While disruption was a bad word when we grew up – goofing off in class, talking during a movie, interrupting an adult conversation – today in business and technology, disruption is a magic word.
The words “disruptive technology” were first coined by Harvard Business School graduate and current HBS professor Clayton Christensen in his 1997 book, “The Innovator’s Dilemma.”
In his later book, “The Innovator’s Solution,” Christensen replaced the term disruptive technology with “disruptive innovation” because he recognized that few technologies are intrinsically disruptive or sustaining in character; rather, it is the business model that the technology enables that creates the disruptive impact.
The 1908 Model T Ford was a disruptive technology but the previous 30 years of combustion engine automobiles were not. Why? Because they were not mass produced – it was the business model of the assembly line that made this happen.
Prime Examples for Disruption
Let’s talk about some disruptors today, starting with Uber. In 2010, Uber had 10 cars and 100 friends. Six years and 1 billion rides later, Uber has destroyed the 100-year old taxi industry.
The three greatest things about Uber are:
1. you can rate your driver
2. you can order a ride from your cellphone and get picked up in minutes, and
3. the price is cheaper for superior service.
More people are using Uber than taxis now. After all, who doesn’t want a faster, cheaper, premium service? I will pay for that any day!
Amazon is another example. In 1994 a New York finance guy named Jeff Bezos left his job to jump on what he saw as a fast moving train: Internet commerce. He had a vision to start an online “everything store” and he picked books to be the first product he would sell.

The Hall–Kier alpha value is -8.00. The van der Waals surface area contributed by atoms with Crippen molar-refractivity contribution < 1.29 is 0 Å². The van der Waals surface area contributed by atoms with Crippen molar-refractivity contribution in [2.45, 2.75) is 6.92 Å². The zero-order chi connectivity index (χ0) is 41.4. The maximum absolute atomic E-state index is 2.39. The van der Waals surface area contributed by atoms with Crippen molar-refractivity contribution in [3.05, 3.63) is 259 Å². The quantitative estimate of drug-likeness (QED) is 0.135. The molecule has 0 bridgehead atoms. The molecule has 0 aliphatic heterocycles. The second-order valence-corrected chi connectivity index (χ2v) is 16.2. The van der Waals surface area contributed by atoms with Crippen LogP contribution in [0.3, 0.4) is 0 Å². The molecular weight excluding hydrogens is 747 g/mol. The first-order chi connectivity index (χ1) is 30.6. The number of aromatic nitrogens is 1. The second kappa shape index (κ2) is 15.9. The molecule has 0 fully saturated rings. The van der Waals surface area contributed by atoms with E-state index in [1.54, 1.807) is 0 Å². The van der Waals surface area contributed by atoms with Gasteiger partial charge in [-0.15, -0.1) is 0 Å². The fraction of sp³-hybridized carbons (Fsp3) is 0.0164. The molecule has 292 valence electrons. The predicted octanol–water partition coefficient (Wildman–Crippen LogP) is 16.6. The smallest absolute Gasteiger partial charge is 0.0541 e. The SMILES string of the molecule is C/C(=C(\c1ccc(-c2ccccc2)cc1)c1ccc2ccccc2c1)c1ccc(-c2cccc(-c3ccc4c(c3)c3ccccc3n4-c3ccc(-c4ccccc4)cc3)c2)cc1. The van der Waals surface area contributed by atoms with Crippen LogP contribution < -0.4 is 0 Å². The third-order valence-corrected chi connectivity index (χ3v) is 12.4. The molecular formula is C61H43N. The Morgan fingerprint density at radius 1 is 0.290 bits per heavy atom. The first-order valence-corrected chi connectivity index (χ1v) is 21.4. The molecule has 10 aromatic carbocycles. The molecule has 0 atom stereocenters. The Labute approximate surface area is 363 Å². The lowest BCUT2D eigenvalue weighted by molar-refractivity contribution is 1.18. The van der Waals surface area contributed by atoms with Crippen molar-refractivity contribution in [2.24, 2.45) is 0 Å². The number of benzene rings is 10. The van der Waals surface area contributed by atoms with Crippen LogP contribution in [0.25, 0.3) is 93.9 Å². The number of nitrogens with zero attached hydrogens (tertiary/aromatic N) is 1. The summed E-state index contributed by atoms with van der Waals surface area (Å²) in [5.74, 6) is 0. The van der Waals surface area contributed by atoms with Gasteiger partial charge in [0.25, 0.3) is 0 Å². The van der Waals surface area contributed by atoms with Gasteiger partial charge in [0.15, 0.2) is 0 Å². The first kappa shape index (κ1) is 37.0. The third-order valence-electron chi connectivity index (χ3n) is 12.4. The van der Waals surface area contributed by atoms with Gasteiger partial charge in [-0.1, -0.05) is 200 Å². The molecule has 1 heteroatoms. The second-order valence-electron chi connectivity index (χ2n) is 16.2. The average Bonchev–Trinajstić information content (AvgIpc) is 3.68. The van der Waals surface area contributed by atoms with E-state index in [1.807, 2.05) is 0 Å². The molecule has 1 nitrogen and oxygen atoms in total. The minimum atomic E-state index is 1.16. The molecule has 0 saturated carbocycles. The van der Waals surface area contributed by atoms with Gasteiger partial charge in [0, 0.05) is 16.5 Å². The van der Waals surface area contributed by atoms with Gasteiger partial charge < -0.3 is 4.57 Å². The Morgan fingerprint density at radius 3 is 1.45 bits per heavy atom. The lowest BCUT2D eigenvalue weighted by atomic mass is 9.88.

Within the first two months in business, Amazon had sold books to all 50 states and 45 countries. Turns out, people wanted an easier way to buy books. The Internet was the answer and Amazon made it happen. The company withstood the dot com bubble and is now the world’s largest online retailer.
But Amazon didn’t rest on their laurels built on books. Enter Amazon Web Services. Amazon created a complete retail computing infrastructure for standardized, automated web services including storage and virtual servers that created an entire new revenue stream.
Amazon is both a B2C and B2B disruptor which is very rare.
Finding the Secret
These are examples of companies who knew the disruptor’s secret. Their founders reimagined existing technology. They grabbed decaying models crying out for reinvention and applied a better solution by pushing the limits of technology. So what was their secret? Disruptors tend to share these three common traits:
1. They rethink with technology.
2. They are consumed by the consumer.
3. They are never satisfied.
And there are several industries out there right now that are ripe for disruption – industries that are not so focused on the customer. When was the last time you called your bank, airline, credit card company, software provider, and how was your experience?
What does this mean for today’s CIO? It’s a call to action to throw out the old rules and look at models within your business through a new lens, one that questions “how can we better engage our customers, take market-share from our competitors, and grow our business exponentially?”
This is now your purview as CIO – to drive digital transformation initiatives for your business.